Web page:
Korea, Democratic People's Republic of - (Asia)

Information about Korea, Democratic People's Republic of

122762 square kilometres
"traditionally Buddhist and Confucianist, some Christian and syncretic Chondogyo (Religion of the Heavenly Way) note: autonomous religious activities now almost nonexistent; government-sponsored religious groups exist to provide illusion of religious freedom"
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From the beginning of Christian mission in Korea in the 19th century to the division of Korea into two states, the church had particular strength in the North. The famous Korean Pentecost movement in 1907 was initiated in Pyongyang, and the Presbyterian Theological Seminary in Peyong Yang was the spiritual center of the church in the whole country. Pyongyang was called the Korean Jerusalem. However, the Christian churches had to face an entirely new situation when the Socialist state was established after World War II. As soon as Korea was liberated from Japanese colonial rule, Christians in the North took initiatives for reconstructing the nation. They organized societies such as the “Self-government Society (Ja Chi Hoi)” or the “National Establishment Preparatory Society (Ku Kuk Chun Bi Woi Won Hoi).” Some leaders even organized political parties such as the Christian Social Democratic Party or the Christian Liberal Party. These Christian initiatives caused concern to the Communists and inevitably led to sharp conflict.
The first clash with the Communist regime arose around the issue of the anniversary celebrations of the March First Independence Movement in 1946. The church planned a special memorial service for this occasion but was forbidden to celebrate it and instead ordered to join the Communist celebration. The churches persisted in their plan. After the service Christians even went into the streets to demonstrate for religious freedom. A number of leaders were arrested. Another significant confrontation occurred in connection with the elections which were scheduled to take place on Sunday, November 3, 1946. Prior to this the government had already chosen Sundays for important political demonstrations and misappropriated church buildings as lecture rooms for political propaganda. Faced with the demand to vote on Sunday, the Joint Presbytery issued a statement on Christian freedom and refused participation.
In order to facilitate the control of the churches, the Communist government organized the “Christian League (Ki Dok Kyo Kyo Do Yen Mange)” at the national as well at provincial and local levels. Protestant leaders were urged to join. More severe measures followed. The Presb and Meth theological seminaries were forced to unite. Many church buildings were taken over by the state. Before the Korean war (1950-1953) there were around 120,000 Christians and 1,400 congr in the North. During the war buildings were destroyed, and many people were killed or scattered. Many fled to the South.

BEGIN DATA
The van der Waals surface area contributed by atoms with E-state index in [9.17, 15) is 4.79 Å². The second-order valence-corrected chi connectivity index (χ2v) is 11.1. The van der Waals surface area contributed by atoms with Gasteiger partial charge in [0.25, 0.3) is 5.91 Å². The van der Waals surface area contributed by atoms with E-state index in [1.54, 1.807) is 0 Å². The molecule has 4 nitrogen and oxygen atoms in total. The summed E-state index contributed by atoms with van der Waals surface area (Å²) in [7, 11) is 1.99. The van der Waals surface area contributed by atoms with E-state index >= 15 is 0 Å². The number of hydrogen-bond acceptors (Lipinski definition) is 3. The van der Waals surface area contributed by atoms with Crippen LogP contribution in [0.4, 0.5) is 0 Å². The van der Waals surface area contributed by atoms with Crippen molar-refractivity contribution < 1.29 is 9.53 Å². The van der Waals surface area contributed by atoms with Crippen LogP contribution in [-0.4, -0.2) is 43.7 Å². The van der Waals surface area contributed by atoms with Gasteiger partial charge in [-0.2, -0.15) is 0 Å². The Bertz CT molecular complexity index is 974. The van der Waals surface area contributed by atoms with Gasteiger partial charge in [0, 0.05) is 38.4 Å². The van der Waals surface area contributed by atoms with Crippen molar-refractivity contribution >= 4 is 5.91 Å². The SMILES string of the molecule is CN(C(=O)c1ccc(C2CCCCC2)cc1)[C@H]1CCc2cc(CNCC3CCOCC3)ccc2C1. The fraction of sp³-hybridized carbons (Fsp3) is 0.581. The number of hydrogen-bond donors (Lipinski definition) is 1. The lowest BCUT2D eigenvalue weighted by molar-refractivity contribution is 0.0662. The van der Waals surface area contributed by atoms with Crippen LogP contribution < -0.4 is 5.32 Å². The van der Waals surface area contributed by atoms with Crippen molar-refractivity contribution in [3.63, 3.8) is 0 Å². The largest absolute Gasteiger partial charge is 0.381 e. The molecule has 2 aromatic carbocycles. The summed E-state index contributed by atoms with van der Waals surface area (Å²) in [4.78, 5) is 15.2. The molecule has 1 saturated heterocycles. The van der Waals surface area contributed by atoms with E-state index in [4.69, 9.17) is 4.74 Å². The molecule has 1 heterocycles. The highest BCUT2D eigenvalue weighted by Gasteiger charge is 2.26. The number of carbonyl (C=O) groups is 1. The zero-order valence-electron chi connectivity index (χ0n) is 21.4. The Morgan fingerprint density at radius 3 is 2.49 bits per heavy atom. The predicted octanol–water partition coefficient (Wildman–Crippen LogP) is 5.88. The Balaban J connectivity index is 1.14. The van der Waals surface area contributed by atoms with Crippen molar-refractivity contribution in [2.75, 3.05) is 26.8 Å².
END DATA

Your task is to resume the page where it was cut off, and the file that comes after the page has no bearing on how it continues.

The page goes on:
From the time of the war until the 1980s the Christian churches in the North had no contact with the outside world. Little is known about their life and witness. The organization representing Christians in North Korea is the Korean Christian Federation (KCF). Under its auspices the Bible and a new hymnbook were published in 1983. From the beginning of the 1980s the World Council of Churches sought to establish contacts with the Korean Christian Federation. A delegation visited Korea for the first time in November 1985, and in 1986 a meeting of Protestant representatives from the North and the South took place in Glion, Switzerland. Since then contacts have become more frequent. They also included the World Alliance of Reformed Churches. In 1997 a delegation of four church observers from North Korea participated in the 23rd General Council of the Alliance in Debrecen, Hungary.
The Prot church in North Korea is in a post-denominational situation. But the teaching and the structure of the church are in line with the Presb heritage. The highest authority of the Korean Christian Federation is the Central Committee. Every province has its own committee; similar structures apply to cities and the countryside. According to the Federation there are 10,000 Prot Christians in North Korea today. In P’yongyang there are two Prot church buildings; a RCath church was built in 1988. Federation leaders indicate that there are 500 house churches throughout the country. Since there are at present only 25 pastors, most of the pas-toral activities, including the administration of the sacraments, are performed by elders and deacons. No statistical data have been made available.


  • Korean Christian Federation
    Rev. Kang Yong-Sub, Chairperson of Central Committee of KCF Rev. Hwang Si-Chon, Executive Secretary of International Affairs Department of KCF KCF


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